CROPCIRCLES BY EM FIELDS

1.   IONS PUSHED TO ONE SIDE OF THE STALK

2.   A BOL AS CIRCLE CURRENT

3.   BOL'S IN VERTICAL MOTION - THE LORENTZ FORCE

4.   BOL'S IN VERTICAL MOTION - PART 2

5.   THE SUPERBOL AND ALTERNATING CURRENTS

6.   HORIZONTAL MOTION

7.   EXPERIMENTS

8.   THE EARTHCURRENT

9.   THE EARTHCURRENT - PART 2

10.  MAGNETIC DUST

11.  BOL's OF MAGNETIC DUST

12.  THE FRACTAL BOL

13.  MAGNETIC DUST SUCKED IN AND SPRAYED OUT

14.  THE END

Regard one magnetic dust particle floating in the atmosphere. The south pole of the particle want to go south, the north pole of it wants to go north. These forces direct the particle along the magnetic field line and in fact tries to disrupt the particle (it doesn't succeed, field to weak). Both forces are equal so the particle will not be set in motion. See fig. 13.1. (mark the compass here)

Fig. 13.1

This is different in the magnetic field of the SuperBoL. We regard a magnetic dust particle in the horizontal plane between the two circlecurrents.

Fig. 13.2

The dust particle has directed itself to the magnetic field line it is on, see fig. 13.2. At the north pole of the magnetic dust particle the field line density is a little bit larger than at the south pole of the particle. So the magnetic field strength at the north pole of the dust particle is larger than at its south pole. The particle is a magnet in a magnetic field. The force now is simply along the magnetic field line and is proportional to the magnetic field line density. This is no Lorentz force; the force has no dependency on velocity no more.

As a consequence the dust particle is set in motion and moves into the SuperBoL along a magnetic field line. In the BoL the field lines curve sharply upward and downward and fan out in space completely, see fig. 13.3.

Fig. 13.3

When the dust particle follows the magnetic field line it keeps aligned with it. When the line curves the alignment of the particle follows the curve like a car follows the road. When approaching the BoL the field line density increases in the 2 dimensions of the horizontal plane (fig. 13.2). After following the curve - say upward - when leaving the BoL again the field line density decreases in the 3 dimensions of the upper half of the BoL.

Somewhere in between, inside the BoL, there must be a small area where the field doesn't increase no more and doesn't decrease yet and thus remains constant. If the particle decelerates and is at rest then it could remain there, as in fig. 13.1 - provided it isn't nudged out by other particles coming in. Well, let's suppose it is not decelerated and just follows its track.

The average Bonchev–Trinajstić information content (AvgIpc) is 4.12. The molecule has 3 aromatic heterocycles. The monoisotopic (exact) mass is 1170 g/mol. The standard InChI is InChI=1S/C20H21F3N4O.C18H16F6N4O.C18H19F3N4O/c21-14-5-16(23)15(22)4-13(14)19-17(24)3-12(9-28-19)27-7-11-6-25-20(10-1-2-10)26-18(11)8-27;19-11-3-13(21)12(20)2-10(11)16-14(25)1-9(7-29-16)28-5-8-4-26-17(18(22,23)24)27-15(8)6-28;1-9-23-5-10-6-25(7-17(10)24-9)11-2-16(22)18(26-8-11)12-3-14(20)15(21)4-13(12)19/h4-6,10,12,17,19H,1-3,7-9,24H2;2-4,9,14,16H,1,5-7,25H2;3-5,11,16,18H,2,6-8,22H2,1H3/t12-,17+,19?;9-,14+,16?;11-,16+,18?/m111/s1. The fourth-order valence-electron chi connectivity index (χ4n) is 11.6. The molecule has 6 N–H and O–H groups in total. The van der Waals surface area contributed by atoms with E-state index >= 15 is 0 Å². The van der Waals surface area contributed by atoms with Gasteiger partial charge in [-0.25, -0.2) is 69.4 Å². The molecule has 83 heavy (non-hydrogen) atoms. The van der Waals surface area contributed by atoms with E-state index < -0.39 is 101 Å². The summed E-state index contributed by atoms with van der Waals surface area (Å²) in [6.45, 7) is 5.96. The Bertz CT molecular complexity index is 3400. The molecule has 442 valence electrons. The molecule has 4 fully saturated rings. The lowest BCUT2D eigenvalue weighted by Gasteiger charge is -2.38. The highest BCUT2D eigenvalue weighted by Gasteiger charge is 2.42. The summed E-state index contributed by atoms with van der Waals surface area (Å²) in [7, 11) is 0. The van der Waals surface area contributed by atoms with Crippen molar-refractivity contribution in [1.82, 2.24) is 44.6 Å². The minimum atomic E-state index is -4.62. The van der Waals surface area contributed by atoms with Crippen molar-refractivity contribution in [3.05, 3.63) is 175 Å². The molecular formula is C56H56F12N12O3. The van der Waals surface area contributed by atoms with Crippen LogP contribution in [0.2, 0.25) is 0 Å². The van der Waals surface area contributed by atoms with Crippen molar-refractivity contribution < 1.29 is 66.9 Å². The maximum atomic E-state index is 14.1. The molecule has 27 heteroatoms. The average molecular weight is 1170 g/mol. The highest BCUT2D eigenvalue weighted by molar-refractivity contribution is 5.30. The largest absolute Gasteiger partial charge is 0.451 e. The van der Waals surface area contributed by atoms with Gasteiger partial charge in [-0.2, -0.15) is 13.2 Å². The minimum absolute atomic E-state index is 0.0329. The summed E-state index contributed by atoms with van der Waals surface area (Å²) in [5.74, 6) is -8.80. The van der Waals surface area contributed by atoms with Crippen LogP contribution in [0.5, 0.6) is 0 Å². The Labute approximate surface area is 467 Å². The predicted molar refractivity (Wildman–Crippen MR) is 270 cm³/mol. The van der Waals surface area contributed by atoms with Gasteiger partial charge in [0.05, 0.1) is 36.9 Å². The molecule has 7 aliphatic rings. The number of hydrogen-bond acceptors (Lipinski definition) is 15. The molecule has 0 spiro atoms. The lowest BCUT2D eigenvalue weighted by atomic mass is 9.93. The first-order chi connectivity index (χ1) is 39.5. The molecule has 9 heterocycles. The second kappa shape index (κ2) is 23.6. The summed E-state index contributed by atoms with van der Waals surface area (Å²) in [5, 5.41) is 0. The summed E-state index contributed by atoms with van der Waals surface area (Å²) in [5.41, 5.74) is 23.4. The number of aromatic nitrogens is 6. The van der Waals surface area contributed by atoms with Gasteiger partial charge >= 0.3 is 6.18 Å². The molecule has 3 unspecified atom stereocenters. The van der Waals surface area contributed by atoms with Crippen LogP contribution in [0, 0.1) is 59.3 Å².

Was the magnetic particle first attracted onto the inside at its north pole, now it is repulsed out at its south pole. The repulsion on the south pole is just a little bit stronger than the attraction on the north pole because the field has just a little bit more fanned out at the north pole's location. Thus S wants to go out and N wants to go in and this is unstable. Small deviations on its track will make it flip, the N going towards the BoL and now being nearest to it, and S going outside to its far side. And if not for the coherence of the particle both poles would just depart. Now the force on the north pole is a little bit stronger than on the south pole of the particle and the particle is dragged inside back again. There it eventually could stay in the force-free area, or if not then follow the line further back outside, back in the horizontal plane, and there it eventually flips again and the whole story starts all over.

I guess most particles just follow the line. They are dragged in, follow the curve and are sprinkled out in a cone downward and a cone upward with more force than they had been dragged in before. Well, that is, for the same reason the main stream could be the other way around: particles from the ground sucked in and then sprayed out again in the horizontal plane of the SuperBoL. Maybe that will happen more often! Since I guess the magnetic dust mainly lies on the ground; or IN the ground not too deep in the loose soil.

The Ordinary BoL is simpler. Dust is sucked in in a lower cone and sprinkled out in the cone above, see fig. 13.4. (Or the other way around, but is there much magnetic dust there in the air.)

Fig. 13.4

Here I want to insert an eyewitness report from the book of Andy Thomas, Vital Signs, page 28:

A small pictogram arose around Vivien and Gary Tomlinson in 1989, Surrey. Thrown by a strong force into standing crop from a nearby path, they described a tall glowing funnel reaching up to the sky and small mini-whirlwinds dancing around their feet, spinning the stems down at an incredible speed.

The funnel, is that the magnetic dust? But the mini-whirlwinds, Ordinary BoL's?

Through the hart of every BoL runs an earthcurrent. The magnetic field of the earthcurrent will add an inward-outward directed Lorentz force to the vertical velocity component of the magnetic dust particle. And it will add an upward-downward directed Lorentz force to the horizontal radial velocity component. And it is a pulsed earthcurrent, which cause the magnetic field to get stronger and weaker along with the pulses. The trace of one magnetic dust particle might remain in one and the same vertical plane, but it is complicated.